Mary Lee Blaylock: My voice as a leader in this industry is best demonstrated by my actions. In other words, I have always worked hard, expected to earn all that I have received (not expect it because I’m a woman), and demonstrated my dedication and positive contributions to the job, every single day. As a female leader, I ask any woman who is interested in pursuing a leadership position to take the first steps and inquire about it. That is the best use of my industry voice: to encourage other women to create their own destiny with a sincere vigor.
Terrie O’Connor: What began in 1981 as a way for me to contribute to my family’s household income has evolved into a 42-year career in one of the most exciting industries. In 1991, I hung my shingle as Terrie O’Connor REALTORS® with one sales associate, a volunteer admin and an IBM 386. For the past 32 years, I’ve been doing exactly what I set out to do: work with people I enjoy being around each day. My greatest joy has been developing the careers of so many outstanding professionals who launched and grew successful real estate businesses, regardless of their gender.
Candace Adams: Women have always been influential in the real estate industry. They have built their careers on relationships and are able to navigate complicated transactions while balancing emotion. I’ve been fortunate to work with talented women and have supported their career growth. We offer leadership opportunities throughout our organization for women to evolve in their careers.
Kymber Lovett-Menkiti: There’s so much research on the power of having women and certainly people of color at the table in terms of board rooms and c-suites, and some of that’s having a voice at the table to offer a different perspective. One of the things I’ve been intentional about is my personal life mantra: “Lift while you climb.” The idea is that we stand on the shoulders of giants, ensuring that we’re pulling up and opening the door for other women leaders to come up behind us.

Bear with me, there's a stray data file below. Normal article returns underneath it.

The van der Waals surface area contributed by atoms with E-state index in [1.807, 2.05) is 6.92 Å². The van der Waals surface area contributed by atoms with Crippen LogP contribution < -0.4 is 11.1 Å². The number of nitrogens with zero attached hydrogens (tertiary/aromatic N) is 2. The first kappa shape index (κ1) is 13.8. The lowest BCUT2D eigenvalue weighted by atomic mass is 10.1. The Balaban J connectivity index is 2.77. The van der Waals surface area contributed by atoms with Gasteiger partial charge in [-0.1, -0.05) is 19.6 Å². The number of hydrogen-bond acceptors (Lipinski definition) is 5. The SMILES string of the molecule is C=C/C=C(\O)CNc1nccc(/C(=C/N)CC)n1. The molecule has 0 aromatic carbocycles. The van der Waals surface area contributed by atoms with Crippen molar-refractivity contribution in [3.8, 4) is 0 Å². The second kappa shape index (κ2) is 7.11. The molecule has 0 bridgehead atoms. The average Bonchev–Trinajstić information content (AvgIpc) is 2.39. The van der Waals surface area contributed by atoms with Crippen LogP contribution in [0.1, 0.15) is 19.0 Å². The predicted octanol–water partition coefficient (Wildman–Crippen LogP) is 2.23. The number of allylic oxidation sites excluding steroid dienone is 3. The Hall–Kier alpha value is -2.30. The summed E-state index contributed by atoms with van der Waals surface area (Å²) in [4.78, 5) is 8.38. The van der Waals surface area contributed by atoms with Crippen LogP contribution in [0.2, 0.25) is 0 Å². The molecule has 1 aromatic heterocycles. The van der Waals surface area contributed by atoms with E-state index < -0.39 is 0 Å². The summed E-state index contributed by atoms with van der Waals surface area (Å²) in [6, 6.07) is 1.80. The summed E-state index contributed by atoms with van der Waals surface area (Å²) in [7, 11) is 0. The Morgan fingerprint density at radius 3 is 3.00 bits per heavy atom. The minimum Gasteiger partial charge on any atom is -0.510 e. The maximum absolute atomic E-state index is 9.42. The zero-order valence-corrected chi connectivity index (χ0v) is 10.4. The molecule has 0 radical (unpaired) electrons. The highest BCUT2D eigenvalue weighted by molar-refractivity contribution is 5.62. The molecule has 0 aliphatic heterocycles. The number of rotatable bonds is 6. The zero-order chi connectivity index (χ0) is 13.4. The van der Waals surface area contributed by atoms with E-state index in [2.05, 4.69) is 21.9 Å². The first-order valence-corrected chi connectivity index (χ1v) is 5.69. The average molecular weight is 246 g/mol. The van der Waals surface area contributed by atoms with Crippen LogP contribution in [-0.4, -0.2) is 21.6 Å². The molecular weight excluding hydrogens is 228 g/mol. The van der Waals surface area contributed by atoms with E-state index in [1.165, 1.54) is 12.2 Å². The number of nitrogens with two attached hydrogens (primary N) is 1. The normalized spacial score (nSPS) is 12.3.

What do real estate professionals need to focus on in order to grow their business…in any market?
Christina Pappas: We often say everything is different, but nothing has changed. We’re a relationship business, so nose to nose, belly to belly and toes to toes is the name of the game. Every contact in your database that you regularly communicate with will yield you $1,000. Wake up, prospect, connect with people and make sure you’re in flow with them.
Sherry Chris: Agents should align themselves with a brokerage and a brand that meets their needs as far as cultural alignment and the tools and technology they need to be successful. I’ll go on to say that face-to-face time is so important, so building your database—and not just building your database, but keeping in touch regularly and providing valuable information and touching base with that consumer database—is critical.
Leslie Rouda Smith: Start by defining what growing your business means for you. Identify what you want, then put a plan in place. Planning is a great time for mentorship. Find someone who has built what you want and learn what you can from them. For brokers to thrive in 2023, the key is delivering great agent experiences so agents can do the same for clients. By building agent loyalty, brokers can remain profitable in any market. Many agents haven’t weathered a market shift, so this is a great time to get back to basics. Education is another great way to grow. The Center for REALTOR® Development offers training for any career stage and in a format—virtual or classroom—that’s right for you.
Cindy Ariosa: Build and maintain relationships. Establish and nurture strong relationships with clients as well as other real estate pros to continuously expand your network. Focus on truly excellent customer service. This includes doubling down on being responsive, transparent and solution-focused. Stay positive and optimistic, even during challenging market conditions and transactions. This can help you maintain a healthy work-life balance and increase your resilience in the face of adversity.
Whether a mentor, a strategy, a philosophy or something else, what has had the biggest impact on your success over the course of your career?